Monday, January 18, 2010


Usually I post a reminder if I’m about to go to a conference, but I got a little absent-minded—sorry about that! Over the past week, I’ve been in Orlando for the Florida Education Technology Conference. I’ve gotten the chance to see speakers like Tammy Worcester, Ed Begley, and Scott Kinney. I gave my own “Eye-Opening Keynote” on Friday morning, bright and early at 7:45 AM. Ken Royal, Tech Editor for Scholastic Administrator Magazine and founder of the Educators’ Royal Treatment blog, was kind enough to introduce me and later conduct an interview—watch below. Thanks!

The Problem with Dinosaurs

I really don’t have anything against dinosaurs (aside from the fact that many of them are large, ugly, and fearsome) but I do think that museums tend to focus too much on them. I was recently in Orlando, FL for the Florida Education Technology Conference, or FETC. Along the way, my mom and I visited the Orlando Science Center. Like many other science museums we’d been to, the Orlando Science Center had a large exhibit on dinosaurs. This would be fine if there were more exhibits on other things, but it seemed as though the dinosaurs took up most of the museum’s space.


We’ve faced similar exhibits at other museums. Dinosaurs, dinosaurs, dinosaurs…it might be just me, but I think that museums are trying to cater too heavily to the under-fourteen-year-old boy demographic, since they seem like the crowd who like dinosaurs. While I understand the museum’s need to attract visitors and revenue, can’t you be a little more innovative than mere dinosaur exhibits? Maybe whales or sharks or other large, scary animals? After all, the dinosaur is extinct—maybe the hype about them should be too.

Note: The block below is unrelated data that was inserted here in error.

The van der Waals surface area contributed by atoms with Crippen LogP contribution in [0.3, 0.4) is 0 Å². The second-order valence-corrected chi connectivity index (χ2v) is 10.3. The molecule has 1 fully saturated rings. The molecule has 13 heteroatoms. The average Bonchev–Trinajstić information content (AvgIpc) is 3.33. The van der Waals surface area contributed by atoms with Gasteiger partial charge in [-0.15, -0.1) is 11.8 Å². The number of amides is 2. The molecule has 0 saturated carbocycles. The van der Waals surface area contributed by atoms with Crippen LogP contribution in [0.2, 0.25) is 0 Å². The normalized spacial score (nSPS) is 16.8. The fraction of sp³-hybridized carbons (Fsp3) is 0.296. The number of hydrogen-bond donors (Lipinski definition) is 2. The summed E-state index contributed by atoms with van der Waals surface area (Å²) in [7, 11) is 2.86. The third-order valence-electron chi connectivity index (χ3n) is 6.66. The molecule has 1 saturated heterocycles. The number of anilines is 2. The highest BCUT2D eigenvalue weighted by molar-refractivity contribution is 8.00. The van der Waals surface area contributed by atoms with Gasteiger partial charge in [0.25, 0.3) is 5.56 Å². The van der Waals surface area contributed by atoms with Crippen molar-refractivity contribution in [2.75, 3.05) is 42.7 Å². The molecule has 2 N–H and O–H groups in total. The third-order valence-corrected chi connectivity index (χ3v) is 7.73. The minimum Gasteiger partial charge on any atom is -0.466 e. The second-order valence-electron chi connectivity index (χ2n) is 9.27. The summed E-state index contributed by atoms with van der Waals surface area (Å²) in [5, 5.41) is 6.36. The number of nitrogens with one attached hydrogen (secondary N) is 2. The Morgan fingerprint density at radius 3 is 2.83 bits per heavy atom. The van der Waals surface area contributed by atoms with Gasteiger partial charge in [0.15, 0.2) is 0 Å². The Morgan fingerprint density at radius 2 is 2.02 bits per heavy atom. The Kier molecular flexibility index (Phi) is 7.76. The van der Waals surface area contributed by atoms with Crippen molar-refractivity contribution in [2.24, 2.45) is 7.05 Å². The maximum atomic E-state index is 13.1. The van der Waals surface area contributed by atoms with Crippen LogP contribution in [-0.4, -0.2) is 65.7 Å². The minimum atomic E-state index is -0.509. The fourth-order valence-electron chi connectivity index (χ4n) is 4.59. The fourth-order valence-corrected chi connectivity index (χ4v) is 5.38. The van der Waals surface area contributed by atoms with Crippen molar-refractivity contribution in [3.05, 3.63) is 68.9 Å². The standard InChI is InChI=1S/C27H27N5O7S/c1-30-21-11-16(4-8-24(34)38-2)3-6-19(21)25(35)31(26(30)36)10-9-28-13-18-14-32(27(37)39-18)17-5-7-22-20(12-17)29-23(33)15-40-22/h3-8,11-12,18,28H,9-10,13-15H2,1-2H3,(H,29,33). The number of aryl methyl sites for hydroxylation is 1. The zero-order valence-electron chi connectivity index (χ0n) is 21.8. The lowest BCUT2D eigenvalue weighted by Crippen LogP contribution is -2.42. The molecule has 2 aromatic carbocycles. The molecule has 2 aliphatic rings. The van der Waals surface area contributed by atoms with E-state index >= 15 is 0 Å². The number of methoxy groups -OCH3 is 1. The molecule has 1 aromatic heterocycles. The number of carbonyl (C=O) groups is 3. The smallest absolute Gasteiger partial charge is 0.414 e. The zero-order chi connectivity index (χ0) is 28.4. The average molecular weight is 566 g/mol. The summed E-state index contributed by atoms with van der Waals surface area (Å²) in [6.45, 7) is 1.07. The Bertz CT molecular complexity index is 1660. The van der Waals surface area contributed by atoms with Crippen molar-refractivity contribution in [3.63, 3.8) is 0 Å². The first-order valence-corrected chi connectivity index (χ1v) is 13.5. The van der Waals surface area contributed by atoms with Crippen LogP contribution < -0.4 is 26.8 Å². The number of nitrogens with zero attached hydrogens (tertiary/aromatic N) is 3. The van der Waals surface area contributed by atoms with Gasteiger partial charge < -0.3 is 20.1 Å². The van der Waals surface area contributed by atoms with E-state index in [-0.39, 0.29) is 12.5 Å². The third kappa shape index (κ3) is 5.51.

P.S. I hope not to offend any dinosaur lovers. I understand that it’s a magnificent creature and worth investigation; I’m merely expressing my wishes for a more nuanced selection of exhibits in museums.

Friday, January 15, 2010


I was watching giant shuttle buses (or is it busses?) crawling by and I thought of a little snippet, perhaps, of a new poem:

"If the road is a giant forest,
Then buses are the beasts of the road,"

which now developed into:

"If the road is a giant forest,
Then buses are the beasts of the road,
The Prius is a panda bear,
And the Jeep is the frowning toad,
The sleek towncar is the waiting shark
In the waters off the shore,
The Hummer is a grizzly with its bulky heavy fur,
And I? I am a hiker--a pedestrian, on tour."